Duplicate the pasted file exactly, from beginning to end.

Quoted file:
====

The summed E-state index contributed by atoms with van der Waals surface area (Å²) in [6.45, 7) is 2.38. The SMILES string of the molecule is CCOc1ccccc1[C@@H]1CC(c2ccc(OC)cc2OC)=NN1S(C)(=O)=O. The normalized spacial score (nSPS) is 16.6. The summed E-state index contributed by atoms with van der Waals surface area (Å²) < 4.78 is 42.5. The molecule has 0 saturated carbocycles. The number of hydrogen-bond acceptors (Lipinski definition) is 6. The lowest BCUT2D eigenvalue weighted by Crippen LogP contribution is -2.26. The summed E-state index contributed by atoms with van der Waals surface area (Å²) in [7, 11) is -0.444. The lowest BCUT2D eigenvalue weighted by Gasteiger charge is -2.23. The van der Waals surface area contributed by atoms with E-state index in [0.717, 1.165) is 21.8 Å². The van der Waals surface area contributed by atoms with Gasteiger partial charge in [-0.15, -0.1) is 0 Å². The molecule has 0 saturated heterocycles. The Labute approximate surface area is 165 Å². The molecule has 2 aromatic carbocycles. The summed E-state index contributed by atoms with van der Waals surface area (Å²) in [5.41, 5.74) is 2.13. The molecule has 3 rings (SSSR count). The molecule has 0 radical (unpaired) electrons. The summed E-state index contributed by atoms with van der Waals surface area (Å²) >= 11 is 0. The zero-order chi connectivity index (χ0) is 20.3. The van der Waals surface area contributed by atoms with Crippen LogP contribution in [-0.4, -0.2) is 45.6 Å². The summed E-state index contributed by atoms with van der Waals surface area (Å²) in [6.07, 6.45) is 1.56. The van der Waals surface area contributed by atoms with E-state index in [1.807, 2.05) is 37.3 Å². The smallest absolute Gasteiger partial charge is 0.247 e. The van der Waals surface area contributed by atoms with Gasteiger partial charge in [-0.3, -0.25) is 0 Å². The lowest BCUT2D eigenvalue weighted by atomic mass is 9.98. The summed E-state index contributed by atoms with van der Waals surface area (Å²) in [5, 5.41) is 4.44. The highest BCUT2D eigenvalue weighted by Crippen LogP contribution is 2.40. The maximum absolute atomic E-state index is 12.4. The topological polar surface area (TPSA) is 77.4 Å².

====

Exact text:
The summed E-state index contributed by atoms with van der Waals surface area (Å²) in [6.45, 7) is 2.38. The SMILES string of the molecule is CCOc1ccccc1[C@@H]1CC(c2ccc(OC)cc2OC)=NN1S(C)(=O)=O. The normalized spacial score (nSPS) is 16.6. The summed E-state index contributed by atoms with van der Waals surface area (Å²) < 4.78 is 42.5. The molecule has 0 saturated carbocycles. The number of hydrogen-bond acceptors (Lipinski definition) is 6. The lowest BCUT2D eigenvalue weighted by Crippen LogP contribution is -2.26. The summed E-state index contributed by atoms with van der Waals surface area (Å²) in [7, 11) is -0.444. The lowest BCUT2D eigenvalue weighted by Gasteiger charge is -2.23. The van der Waals surface area contributed by atoms with E-state index in [0.717, 1.165) is 21.8 Å². The van der Waals surface area contributed by atoms with Gasteiger partial charge in [-0.15, -0.1) is 0 Å². The molecule has 0 saturated heterocycles. The Labute approximate surface area is 165 Å². The molecule has 2 aromatic carbocycles. The summed E-state index contributed by atoms with van der Waals surface area (Å²) in [5.41, 5.74) is 2.13. The molecule has 3 rings (SSSR count). The molecule has 0 radical (unpaired) electrons. The summed E-state index contributed by atoms with van der Waals surface area (Å²) >= 11 is 0. The zero-order chi connectivity index (χ0) is 20.3. The van der Waals surface area contributed by atoms with Crippen LogP contribution in [-0.4, -0.2) is 45.6 Å². The summed E-state index contributed by atoms with van der Waals surface area (Å²) in [6.07, 6.45) is 1.56. The van der Waals surface area contributed by atoms with E-state index in [1.807, 2.05) is 37.3 Å². The smallest absolute Gasteiger partial charge is 0.247 e. The van der Waals surface area contributed by atoms with Gasteiger partial charge in [-0.3, -0.25) is 0 Å². The lowest BCUT2D eigenvalue weighted by atomic mass is 9.98. The summed E-state index contributed by atoms with van der Waals surface area (Å²) in [5, 5.41) is 4.44. The highest BCUT2D eigenvalue weighted by Crippen LogP contribution is 2.40. The maximum absolute atomic E-state index is 12.4. The topological polar surface area (TPSA) is 77.4 Å².